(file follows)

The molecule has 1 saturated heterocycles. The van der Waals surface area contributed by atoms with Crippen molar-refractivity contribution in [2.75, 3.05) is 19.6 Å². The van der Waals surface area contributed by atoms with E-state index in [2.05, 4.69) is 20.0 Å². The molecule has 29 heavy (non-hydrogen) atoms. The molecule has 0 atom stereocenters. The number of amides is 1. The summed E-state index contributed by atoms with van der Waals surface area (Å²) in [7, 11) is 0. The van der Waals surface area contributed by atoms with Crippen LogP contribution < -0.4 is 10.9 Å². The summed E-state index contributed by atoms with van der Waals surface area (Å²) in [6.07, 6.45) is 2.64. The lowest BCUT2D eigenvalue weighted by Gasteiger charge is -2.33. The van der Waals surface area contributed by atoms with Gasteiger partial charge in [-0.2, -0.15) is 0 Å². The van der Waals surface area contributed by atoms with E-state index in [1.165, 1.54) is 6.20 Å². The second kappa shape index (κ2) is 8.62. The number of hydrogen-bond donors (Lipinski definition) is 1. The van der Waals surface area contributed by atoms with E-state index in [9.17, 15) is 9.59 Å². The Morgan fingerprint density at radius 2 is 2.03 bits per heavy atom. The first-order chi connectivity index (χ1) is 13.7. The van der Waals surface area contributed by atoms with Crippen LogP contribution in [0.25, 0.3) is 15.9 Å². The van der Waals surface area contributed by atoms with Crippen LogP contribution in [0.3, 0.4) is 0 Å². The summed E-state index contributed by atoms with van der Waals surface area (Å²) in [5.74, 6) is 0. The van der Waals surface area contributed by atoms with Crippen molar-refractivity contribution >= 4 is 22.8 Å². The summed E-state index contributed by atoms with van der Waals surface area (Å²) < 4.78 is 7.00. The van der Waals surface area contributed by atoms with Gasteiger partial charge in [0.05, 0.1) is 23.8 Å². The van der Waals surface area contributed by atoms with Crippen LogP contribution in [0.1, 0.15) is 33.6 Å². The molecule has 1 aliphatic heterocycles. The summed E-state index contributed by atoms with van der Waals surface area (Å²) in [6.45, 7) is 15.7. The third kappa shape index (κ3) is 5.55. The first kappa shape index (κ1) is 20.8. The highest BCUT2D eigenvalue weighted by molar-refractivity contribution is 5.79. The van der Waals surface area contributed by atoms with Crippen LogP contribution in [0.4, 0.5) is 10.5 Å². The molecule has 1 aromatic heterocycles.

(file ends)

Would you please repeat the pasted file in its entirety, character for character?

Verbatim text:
The molecule has 1 saturated heterocycles. The van der Waals surface area contributed by atoms with Crippen molar-refractivity contribution in [2.75, 3.05) is 19.6 Å². The van der Waals surface area contributed by atoms with E-state index in [2.05, 4.69) is 20.0 Å². The molecule has 29 heavy (non-hydrogen) atoms. The molecule has 0 atom stereocenters. The number of amides is 1. The summed E-state index contributed by atoms with van der Waals surface area (Å²) in [7, 11) is 0. The van der Waals surface area contributed by atoms with Crippen LogP contribution < -0.4 is 10.9 Å². The summed E-state index contributed by atoms with van der Waals surface area (Å²) in [6.07, 6.45) is 2.64. The lowest BCUT2D eigenvalue weighted by Gasteiger charge is -2.33. The van der Waals surface area contributed by atoms with Gasteiger partial charge in [-0.2, -0.15) is 0 Å². The van der Waals surface area contributed by atoms with E-state index in [1.165, 1.54) is 6.20 Å². The second kappa shape index (κ2) is 8.62. The number of hydrogen-bond donors (Lipinski definition) is 1. The van der Waals surface area contributed by atoms with E-state index in [9.17, 15) is 9.59 Å². The Morgan fingerprint density at radius 2 is 2.03 bits per heavy atom. The first-order chi connectivity index (χ1) is 13.7. The van der Waals surface area contributed by atoms with Crippen LogP contribution in [0.25, 0.3) is 15.9 Å². The van der Waals surface area contributed by atoms with Crippen LogP contribution in [0.3, 0.4) is 0 Å². The summed E-state index contributed by atoms with van der Waals surface area (Å²) in [5.74, 6) is 0. The van der Waals surface area contributed by atoms with Crippen molar-refractivity contribution >= 4 is 22.8 Å². The summed E-state index contributed by atoms with van der Waals surface area (Å²) < 4.78 is 7.00. The van der Waals surface area contributed by atoms with Gasteiger partial charge in [0.05, 0.1) is 23.8 Å². The van der Waals surface area contributed by atoms with Crippen LogP contribution in [0.1, 0.15) is 33.6 Å². The molecule has 1 aliphatic heterocycles. The summed E-state index contributed by atoms with van der Waals surface area (Å²) in [6.45, 7) is 15.7. The third kappa shape index (κ3) is 5.55. The first kappa shape index (κ1) is 20.8. The highest BCUT2D eigenvalue weighted by molar-refractivity contribution is 5.79. The van der Waals surface area contributed by atoms with Crippen LogP contribution in [0.4, 0.5) is 10.5 Å². The molecule has 1 aromatic heterocycles.